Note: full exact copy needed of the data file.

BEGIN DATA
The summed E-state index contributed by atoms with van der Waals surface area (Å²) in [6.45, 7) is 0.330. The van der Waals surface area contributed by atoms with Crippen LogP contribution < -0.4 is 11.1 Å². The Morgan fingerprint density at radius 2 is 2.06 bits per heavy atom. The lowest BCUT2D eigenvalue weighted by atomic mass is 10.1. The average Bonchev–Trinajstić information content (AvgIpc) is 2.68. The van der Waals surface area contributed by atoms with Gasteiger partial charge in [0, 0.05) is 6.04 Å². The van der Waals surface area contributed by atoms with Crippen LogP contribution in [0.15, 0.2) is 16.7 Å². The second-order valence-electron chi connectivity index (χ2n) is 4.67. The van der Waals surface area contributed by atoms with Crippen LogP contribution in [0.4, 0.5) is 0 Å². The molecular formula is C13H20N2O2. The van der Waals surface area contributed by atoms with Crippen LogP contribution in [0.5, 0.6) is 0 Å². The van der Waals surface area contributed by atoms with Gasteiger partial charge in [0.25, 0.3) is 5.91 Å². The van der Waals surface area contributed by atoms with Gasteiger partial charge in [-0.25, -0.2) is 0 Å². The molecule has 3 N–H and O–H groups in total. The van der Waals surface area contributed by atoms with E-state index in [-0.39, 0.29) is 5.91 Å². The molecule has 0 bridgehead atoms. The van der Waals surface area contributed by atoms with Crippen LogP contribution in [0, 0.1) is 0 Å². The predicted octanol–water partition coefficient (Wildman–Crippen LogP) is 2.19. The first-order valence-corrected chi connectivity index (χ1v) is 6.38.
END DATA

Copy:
The summed E-state index contributed by atoms with van der Waals surface area (Å²) in [6.45, 7) is 0.330. The van der Waals surface area contributed by atoms with Crippen LogP contribution < -0.4 is 11.1 Å². The Morgan fingerprint density at radius 2 is 2.06 bits per heavy atom. The lowest BCUT2D eigenvalue weighted by atomic mass is 10.1. The average Bonchev–Trinajstić information content (AvgIpc) is 2.68. The van der Waals surface area contributed by atoms with Gasteiger partial charge in [0, 0.05) is 6.04 Å². The van der Waals surface area contributed by atoms with Crippen LogP contribution in [0.15, 0.2) is 16.7 Å². The second-order valence-electron chi connectivity index (χ2n) is 4.67. The van der Waals surface area contributed by atoms with Crippen LogP contribution in [0.4, 0.5) is 0 Å². The molecular formula is C13H20N2O2. The van der Waals surface area contributed by atoms with Crippen LogP contribution in [0.5, 0.6) is 0 Å². The van der Waals surface area contributed by atoms with Gasteiger partial charge in [0.25, 0.3) is 5.91 Å². The van der Waals surface area contributed by atoms with Gasteiger partial charge in [-0.25, -0.2) is 0 Å². The molecule has 3 N–H and O–H groups in total. The van der Waals surface area contributed by atoms with E-state index in [-0.39, 0.29) is 5.91 Å². The molecule has 0 bridgehead atoms. The van der Waals surface area contributed by atoms with Crippen LogP contribution in [0, 0.1) is 0 Å². The predicted octanol–water partition coefficient (Wildman–Crippen LogP) is 2.19. The first-order valence-corrected chi connectivity index (χ1v) is 6.38.